For this reason a man will leave his father and mother and be united to his wife, and they will become one flesh. Genesis 2:24
This morning we experienced one of those rough marriage moments.
My husband is a very literal, detail-oriented person. I however am an abstract, big picture person. This means we have the capacity to balance each other out well. It also means we have the capacity to completely misunderstand the other.
We've had plenty of these misunderstandings. And they haven't all ended in cute, "Oh you're so different than me!" giggles. Sometimes, we both just feel exasperated.
Why can't he see the big picture? Why can't he intuit the fear under my crankiness? Why can't he see how A today will affect B decades down the road?
Why did she say A if she really meant B? Just say B!!! Why must she always worry about the future? Why must she create mountains out of mole hills? Where is she making all these crazy connections that the present data doesn't support?
The morning started out well... until I started stressing about some logistics of my busy day ahead. Detailed logistics like this are my husband's gift. For me, it can feel daunting.
I started to express my fears, concerns and frustrations. My husband did his husband thing, and tried to fix the situation... suggesting options I'd already thought of or wouldn't work. I got defensive and bit back. As the conversation spiraled, I went from worried about details of the day to a full-blown meltdown over what maybe-could-go-wrong-over-the-next-20-years. It was the kind of interaction you’re pretty sure ruined the next week for you and your sweetheart. I felt so immature.
So, I was a little surprised when my husband checked on me later this morning to help me revisit the problem when my head was clearer (and I had a little caffeine in my system).
I told him I was sorry for being Mrs. Horrible. And as we talked, something became obvious. He did intuit my underlying issue and fears. He saw the big picture. He forgave me. He cared enough to look past it all and check in with me.
This scene is very different than when we first started dating and such an interaction would cause us days of angst. And somehow, the effort my husband made to “get me” today seems even sweeter than if he just had the same personality as me and "got me" from day one.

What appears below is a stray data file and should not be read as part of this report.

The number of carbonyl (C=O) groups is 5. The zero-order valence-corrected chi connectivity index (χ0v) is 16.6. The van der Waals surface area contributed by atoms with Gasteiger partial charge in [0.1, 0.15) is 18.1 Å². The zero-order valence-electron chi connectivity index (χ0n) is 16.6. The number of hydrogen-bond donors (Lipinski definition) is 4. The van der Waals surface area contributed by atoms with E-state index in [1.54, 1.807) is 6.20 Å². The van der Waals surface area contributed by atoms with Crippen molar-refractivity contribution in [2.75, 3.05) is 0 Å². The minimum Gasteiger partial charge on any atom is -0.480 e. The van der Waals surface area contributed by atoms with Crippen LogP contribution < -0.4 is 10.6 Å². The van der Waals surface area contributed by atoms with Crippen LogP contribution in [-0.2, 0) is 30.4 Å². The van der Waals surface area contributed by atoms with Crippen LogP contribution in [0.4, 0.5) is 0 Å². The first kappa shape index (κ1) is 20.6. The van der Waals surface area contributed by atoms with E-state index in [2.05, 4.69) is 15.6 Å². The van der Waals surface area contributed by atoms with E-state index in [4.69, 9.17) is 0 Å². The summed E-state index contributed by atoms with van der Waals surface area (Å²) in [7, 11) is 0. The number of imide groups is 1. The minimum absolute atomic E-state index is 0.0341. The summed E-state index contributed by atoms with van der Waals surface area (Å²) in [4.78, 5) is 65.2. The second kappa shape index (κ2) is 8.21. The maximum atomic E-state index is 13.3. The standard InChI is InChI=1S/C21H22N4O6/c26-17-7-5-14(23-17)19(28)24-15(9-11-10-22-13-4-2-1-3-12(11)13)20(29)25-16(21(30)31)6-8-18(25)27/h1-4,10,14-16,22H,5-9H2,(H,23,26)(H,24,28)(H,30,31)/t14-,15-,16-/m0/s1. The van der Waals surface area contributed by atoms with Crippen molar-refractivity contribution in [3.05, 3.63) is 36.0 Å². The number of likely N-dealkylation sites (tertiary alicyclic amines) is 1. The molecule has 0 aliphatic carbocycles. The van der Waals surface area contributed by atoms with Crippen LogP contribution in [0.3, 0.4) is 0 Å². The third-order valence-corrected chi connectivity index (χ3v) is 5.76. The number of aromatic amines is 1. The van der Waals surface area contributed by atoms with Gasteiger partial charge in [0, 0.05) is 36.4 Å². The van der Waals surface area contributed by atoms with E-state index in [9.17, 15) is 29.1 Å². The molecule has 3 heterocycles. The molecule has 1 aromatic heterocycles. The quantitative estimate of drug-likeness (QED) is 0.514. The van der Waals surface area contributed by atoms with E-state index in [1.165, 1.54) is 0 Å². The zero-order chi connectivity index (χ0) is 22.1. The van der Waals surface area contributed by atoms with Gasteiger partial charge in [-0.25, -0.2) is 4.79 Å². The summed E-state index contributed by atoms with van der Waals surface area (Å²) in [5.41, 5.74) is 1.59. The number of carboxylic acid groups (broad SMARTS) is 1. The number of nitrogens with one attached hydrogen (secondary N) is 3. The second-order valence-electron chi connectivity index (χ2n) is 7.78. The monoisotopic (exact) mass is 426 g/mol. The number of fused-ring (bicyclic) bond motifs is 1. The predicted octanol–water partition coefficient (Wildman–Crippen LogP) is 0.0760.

So often, I see young people analyzing and analyzing a relationship. Making sure they fit. That's a good thing. But it's not everything. This morning, I was a bad fit for my husband. And honestly, as good as my husband's intentions were, he was a bad fit for me at that moment too. We were both doing what came naturally to us -- and while not all of it was objectively bad -- it definitely wasn't pretty when the two worlds met. This is the reality of living on a fallen planet.
But now that we're almost a year into marriage, we're becoming a better fit. It was a matter of hours before my husband figured out what happened and reached out.
During our marriage prep, our pastor really emphasized to us that marriage is a lifelong journey of two becoming one. The vows are the beginning of that process... you don't walk down the aisle and into your gorgeous reception hall as one, in perfect unity and harmony like the Trinity (even though the magic of the day may make it feel that way!). No, becoming one is a process much like sanctification. It’s a lifetime of being transformed, and as we conform more to Christ, we also experience greater unity with our beloved spouse.
Some days that process feels so easy and natural. God sure knew what he was doing when he created marriage, you think, with a blissful smile on your face. You wonder what the deal is with those cranky couples or with the meanies who want to destroy marriage or avoid it for life.
Other days it feels like a ridiculous impossible joke no matter how wonderful your spouse may be (and mine is indeed wonderful). This is where the grace is so necessary. It's where I am so thankful we have our faith as a foundation, the cross as an example, and regular access to God through prayer, church attendance and a wise priest or two to help us regain perspective when we've veered too far off the path.
Another change I’ve noticed in the past year? More laughter. When we face stress, frustrations, and quirks about each other we’d rather not deal with, we’ve gotten into the habit of bursting into laughter. Or at least having a chuckle after the stress has passed.
To me, this is the stuff that flows from grace. The growth may feel almost imperceptible at times, but God is there. It makes me look forward to what the next several decades hold (yeah, I don't think my "big picture" approach is going away).
Sarah Phillips, Crosswalk.com’s Family Editor, embraced faith in Christ at an unlikely phase in her life: as a skeptical undergraduate at Virginia Tech. She now enjoys putting her VT English degree to use at the Salem Web Network by observing and reflecting on cultural trends, marriage, family life, and the human condition through the lens of Christianity. When she’s not writing or editing, Sarah enjoys spending time with her husband, Corey.
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